Many youth sports programs are adopting a new and innovative way to encourage participation. They believe that our society is too focused on winning and losing. Instead, our youth sports should foster the love of the game. Experienced and developing players can play side by side, without the burden of a final score. The thought is this. Without winners and losers, the players and coaches can focus on honing the skills of the game.
What an innovation! Coaches are no longer yelling at kids, no longer yelling at the refs and no longer yelling at each other. Presumably the kids are happy, because they can frolic up and down the field without worrying about being in the right place or doing the right thing. Parents proudly place permanent placards on their Prius’, to promote their prodigious prodigies. These programs are great, because they make winners of anybody willing to fork over the $150 to join the league.
I get it. We want to protect our children from the harm of losing. We want to insulate them from the insult of not being good enough. We want them to love the game for the game itself. Essentially, we want to make all of them equal and shield them from the inequality that inevitably will find them. Sports should not have winners or losers. No one should win the Super Bowl!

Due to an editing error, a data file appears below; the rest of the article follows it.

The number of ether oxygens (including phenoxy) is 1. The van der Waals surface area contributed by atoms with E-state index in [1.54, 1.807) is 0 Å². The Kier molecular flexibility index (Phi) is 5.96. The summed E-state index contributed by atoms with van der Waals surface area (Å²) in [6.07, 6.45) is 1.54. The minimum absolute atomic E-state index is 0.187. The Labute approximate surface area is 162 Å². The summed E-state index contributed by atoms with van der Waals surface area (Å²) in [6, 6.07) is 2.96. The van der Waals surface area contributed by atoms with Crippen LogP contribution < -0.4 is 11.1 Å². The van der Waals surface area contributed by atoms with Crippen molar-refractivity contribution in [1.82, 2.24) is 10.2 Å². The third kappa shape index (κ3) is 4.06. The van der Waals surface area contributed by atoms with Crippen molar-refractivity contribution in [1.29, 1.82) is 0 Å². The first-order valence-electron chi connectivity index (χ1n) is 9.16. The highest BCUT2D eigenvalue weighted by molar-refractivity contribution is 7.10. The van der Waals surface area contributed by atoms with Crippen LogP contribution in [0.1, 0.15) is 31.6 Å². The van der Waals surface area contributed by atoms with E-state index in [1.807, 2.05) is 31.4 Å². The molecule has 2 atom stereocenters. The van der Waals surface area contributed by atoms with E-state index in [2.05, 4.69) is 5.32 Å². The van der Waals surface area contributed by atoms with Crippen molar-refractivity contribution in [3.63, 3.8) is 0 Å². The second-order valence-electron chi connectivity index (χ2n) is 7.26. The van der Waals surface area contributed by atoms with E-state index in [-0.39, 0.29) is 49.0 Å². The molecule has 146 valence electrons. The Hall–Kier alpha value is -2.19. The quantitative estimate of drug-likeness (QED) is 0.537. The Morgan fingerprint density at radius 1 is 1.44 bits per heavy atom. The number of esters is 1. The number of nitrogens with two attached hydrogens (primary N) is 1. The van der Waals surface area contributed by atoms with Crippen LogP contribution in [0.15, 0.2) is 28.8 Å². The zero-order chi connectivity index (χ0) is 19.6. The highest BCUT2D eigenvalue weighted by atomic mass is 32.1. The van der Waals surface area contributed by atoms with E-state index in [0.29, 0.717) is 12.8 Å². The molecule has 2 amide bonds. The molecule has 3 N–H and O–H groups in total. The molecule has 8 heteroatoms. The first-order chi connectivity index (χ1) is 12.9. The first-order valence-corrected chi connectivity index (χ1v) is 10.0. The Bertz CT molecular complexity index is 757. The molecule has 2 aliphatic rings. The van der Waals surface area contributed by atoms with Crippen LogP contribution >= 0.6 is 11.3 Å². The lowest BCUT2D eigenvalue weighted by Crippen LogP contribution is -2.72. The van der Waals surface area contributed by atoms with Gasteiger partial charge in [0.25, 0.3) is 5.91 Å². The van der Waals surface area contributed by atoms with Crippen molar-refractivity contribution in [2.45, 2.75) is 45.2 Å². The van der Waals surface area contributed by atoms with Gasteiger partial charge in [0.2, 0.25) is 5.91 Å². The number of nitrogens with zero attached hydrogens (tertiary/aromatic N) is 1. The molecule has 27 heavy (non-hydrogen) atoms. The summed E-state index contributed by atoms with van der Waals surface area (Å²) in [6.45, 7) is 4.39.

Before we get rid of all the score boards, fire all the referees and decommission tryouts, we ought to think about the consequences of such actions. Not having winners and losers actually limits the growth of our children. Losing is not a character judgment, it is a reality. At some point in our lives, we will lose. Losing in little league starts the process of training our youth to manage failure. It is a part of the success pursuit process. It redirects the effort and adjusts the strategy. In that way, losing is not the opposite of winning. It is part of the process of winning. Likewise, winning reinforces behaviors that need to be repeated. Provided we are not teaching our kids to cheat, winning is typically a function of how hard we are willing to work.
Winning and losing should not define our character. They simply serve as benchmarks. They show us what we should and shouldn’t do. They create opportunities for improvement and guide our success pursuit. We should manage our wins and losses, not avoid them. We should strive to win the Super Bowl, because it affirms our hard work. Losing simply tells us where we can improve, where we can get better and what we have left to do. We sign our children up in these leagues, mostly because we want them to win. But maybe for them to improve, we have to allow them to lose.